Gevey has released a SIM Interposer which can unlock the iPhone up to iOS 4.3 by force activating the baseband using the emergency dialer.
A blog post by Laforet explains that the SIM Interposer works by adding a EEPROM chip to your SIM card just like a TurboSIM. You then call 112, a number that can be called from any GSM phone, free of charge, with or without a SIM card on any compliant network. Once the call connects you hang up then toggle Airport mode on and off. When the network connection resumes you will be unlocked.
What does it mean to unlockers?
1. It works if A.your network handles 112 calls properly according to the GSM standard; B.they are tolerant to TSMI spoofing and does not actively validate your SIM again for incoming calls.
2. Unlike its ancestors, the i4 SIM interposer is not a drop-in-and-forget device. The exact precedure must be performed should the device restart, lose reception for an extended period of time or move to another PLMN. In all these situations the TMSI expires and has to be obtained again. Theoretically it is possible for a daemon to automate the process similar to ZeroG, but that only makes thing more convoluted.
3. It is, without question, unethical or downright illegal to use the technique anywhere 112 is a legitmate emergency number. Not a huge issue in China where the number is only used for informative purposes and the networks cannot be bothered to fix the issue.
4. All firmware/baseband combinations for the i4 up to iOS4.3 are vulnerable, however the exploit may be patched in any future software updates or via the carrier. If apple can influence providers to block Cydia it is not impossible for them to press them to fix the exploit. The only way to permanently unlock your baseband is NCK.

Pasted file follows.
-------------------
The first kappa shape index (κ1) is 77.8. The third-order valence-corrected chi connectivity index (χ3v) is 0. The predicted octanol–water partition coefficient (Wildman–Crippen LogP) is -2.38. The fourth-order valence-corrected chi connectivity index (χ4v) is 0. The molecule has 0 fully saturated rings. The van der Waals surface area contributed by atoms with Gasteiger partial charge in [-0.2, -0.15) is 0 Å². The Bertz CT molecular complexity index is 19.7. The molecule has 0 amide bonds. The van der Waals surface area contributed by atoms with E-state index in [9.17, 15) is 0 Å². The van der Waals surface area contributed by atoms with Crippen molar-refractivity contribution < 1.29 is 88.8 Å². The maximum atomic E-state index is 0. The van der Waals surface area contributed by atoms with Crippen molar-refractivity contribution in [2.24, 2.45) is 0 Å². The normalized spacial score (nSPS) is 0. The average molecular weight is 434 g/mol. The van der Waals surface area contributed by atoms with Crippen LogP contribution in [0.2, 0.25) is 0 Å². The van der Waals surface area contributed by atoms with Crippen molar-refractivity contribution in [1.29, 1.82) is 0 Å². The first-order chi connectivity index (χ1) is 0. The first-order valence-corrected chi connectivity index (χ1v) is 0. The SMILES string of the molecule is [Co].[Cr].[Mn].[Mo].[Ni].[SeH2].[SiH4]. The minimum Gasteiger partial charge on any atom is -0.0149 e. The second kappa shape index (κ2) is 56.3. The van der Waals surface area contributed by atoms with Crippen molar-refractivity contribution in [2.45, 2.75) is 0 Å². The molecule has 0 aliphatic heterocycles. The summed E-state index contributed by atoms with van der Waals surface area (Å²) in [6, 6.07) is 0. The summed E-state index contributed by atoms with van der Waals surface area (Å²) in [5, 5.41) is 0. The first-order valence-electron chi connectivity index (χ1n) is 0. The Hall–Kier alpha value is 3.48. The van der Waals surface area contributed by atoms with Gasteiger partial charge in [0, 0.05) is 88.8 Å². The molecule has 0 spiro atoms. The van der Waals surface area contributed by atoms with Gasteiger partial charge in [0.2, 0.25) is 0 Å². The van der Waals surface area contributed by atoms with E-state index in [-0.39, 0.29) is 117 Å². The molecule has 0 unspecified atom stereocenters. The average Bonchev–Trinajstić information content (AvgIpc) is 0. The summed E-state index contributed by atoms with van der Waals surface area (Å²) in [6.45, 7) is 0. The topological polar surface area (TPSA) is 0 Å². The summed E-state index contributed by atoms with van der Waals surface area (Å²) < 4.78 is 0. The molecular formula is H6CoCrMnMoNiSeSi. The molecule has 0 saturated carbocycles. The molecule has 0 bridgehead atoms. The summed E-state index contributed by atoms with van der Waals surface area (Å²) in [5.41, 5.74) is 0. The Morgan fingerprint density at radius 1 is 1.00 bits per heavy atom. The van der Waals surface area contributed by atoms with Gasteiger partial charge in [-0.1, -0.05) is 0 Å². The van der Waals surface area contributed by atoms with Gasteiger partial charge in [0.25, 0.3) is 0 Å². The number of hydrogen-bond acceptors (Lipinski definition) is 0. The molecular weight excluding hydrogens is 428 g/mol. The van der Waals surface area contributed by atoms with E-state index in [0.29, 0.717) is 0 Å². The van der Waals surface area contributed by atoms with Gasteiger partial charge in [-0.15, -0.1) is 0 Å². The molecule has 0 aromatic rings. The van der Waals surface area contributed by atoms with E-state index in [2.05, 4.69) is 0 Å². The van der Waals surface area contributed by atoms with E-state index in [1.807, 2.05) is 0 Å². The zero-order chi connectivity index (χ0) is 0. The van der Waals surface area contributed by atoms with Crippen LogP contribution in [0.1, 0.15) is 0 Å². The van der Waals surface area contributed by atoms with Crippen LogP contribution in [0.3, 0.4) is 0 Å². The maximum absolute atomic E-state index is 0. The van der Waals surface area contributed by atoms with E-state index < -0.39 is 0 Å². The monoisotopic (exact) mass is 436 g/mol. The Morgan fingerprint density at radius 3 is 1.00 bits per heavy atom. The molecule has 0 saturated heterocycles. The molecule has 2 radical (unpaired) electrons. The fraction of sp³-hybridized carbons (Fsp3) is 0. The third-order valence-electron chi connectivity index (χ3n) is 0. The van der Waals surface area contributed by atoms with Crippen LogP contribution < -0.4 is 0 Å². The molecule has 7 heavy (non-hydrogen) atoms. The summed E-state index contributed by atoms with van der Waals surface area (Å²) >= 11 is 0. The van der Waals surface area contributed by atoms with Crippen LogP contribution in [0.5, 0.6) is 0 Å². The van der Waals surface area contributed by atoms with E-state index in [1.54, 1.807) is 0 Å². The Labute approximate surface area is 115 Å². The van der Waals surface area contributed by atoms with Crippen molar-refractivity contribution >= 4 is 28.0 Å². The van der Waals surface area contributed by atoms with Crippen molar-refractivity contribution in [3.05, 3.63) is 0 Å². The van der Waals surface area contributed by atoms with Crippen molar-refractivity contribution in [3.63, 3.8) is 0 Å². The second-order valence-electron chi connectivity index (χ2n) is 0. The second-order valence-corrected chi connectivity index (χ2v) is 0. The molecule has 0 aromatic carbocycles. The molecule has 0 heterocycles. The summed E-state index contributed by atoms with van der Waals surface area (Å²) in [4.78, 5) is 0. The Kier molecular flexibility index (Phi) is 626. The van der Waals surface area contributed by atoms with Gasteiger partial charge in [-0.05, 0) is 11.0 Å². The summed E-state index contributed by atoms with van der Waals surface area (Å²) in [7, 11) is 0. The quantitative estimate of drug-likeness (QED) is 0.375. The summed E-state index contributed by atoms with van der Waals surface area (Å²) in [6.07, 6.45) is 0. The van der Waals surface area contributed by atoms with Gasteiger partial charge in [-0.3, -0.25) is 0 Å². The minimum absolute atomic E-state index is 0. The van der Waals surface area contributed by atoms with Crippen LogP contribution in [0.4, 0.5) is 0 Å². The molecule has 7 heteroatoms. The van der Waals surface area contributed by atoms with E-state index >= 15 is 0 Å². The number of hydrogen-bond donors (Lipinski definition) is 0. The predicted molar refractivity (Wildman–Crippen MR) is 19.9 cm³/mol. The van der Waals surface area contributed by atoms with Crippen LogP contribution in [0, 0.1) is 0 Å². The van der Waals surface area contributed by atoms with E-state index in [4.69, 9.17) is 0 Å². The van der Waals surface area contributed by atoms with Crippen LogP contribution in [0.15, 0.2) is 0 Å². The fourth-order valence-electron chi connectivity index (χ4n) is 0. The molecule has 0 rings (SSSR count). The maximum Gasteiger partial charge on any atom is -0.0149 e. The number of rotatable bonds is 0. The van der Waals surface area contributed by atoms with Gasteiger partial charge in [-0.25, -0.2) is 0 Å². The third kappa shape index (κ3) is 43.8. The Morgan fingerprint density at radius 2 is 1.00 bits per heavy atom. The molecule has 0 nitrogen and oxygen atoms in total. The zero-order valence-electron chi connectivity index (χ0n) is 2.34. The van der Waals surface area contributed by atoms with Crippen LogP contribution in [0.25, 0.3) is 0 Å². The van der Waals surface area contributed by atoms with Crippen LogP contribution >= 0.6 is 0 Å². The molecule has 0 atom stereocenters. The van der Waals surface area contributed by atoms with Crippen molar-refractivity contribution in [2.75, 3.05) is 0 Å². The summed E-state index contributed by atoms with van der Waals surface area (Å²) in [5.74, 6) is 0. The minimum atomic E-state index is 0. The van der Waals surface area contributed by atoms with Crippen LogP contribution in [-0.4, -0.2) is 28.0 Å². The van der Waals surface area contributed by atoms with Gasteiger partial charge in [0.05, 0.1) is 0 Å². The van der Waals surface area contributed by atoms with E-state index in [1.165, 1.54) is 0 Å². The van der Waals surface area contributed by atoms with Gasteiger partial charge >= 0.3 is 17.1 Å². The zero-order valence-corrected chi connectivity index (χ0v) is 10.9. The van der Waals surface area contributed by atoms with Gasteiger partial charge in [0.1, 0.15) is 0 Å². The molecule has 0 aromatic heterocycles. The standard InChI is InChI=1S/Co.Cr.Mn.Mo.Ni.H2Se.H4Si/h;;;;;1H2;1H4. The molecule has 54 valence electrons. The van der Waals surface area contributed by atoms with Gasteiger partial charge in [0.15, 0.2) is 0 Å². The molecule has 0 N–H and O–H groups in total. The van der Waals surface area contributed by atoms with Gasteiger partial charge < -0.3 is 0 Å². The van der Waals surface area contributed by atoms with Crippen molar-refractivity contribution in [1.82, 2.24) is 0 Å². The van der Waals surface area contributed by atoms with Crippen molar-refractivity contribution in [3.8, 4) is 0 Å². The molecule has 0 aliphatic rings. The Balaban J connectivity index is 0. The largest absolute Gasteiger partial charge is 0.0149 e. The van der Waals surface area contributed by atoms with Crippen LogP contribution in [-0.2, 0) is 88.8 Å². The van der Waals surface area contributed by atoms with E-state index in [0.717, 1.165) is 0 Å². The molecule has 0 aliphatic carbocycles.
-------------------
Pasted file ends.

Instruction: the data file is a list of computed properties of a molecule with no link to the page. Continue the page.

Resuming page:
5. SIM interposer should not harm your phone hardware, however your network could request IMEI and identify your device during the emergency call. Your identity cannot be faked and it is possible that they will ban your account. There is a reason why SIM cards remain legally the property of the service provider: you are not supposed to tamper with them without breaching contract.
6. Notwithstanding all the problems, SIM interposer does not cause any battery drain since it is only active transiently, nor would it cause signal loss because it does not change cellular transmission other than the initial validation step.
Laforet concludes by saying that the $50 mod can be unreliable and is legally questionable. If you are desperate for an unlock it may be worth a try. Otherwise Laforet suggests you wait for the 40-bit NCK hack by the iPhone Dev-Team.
Read More [via Singularity] [via MuscleNerd]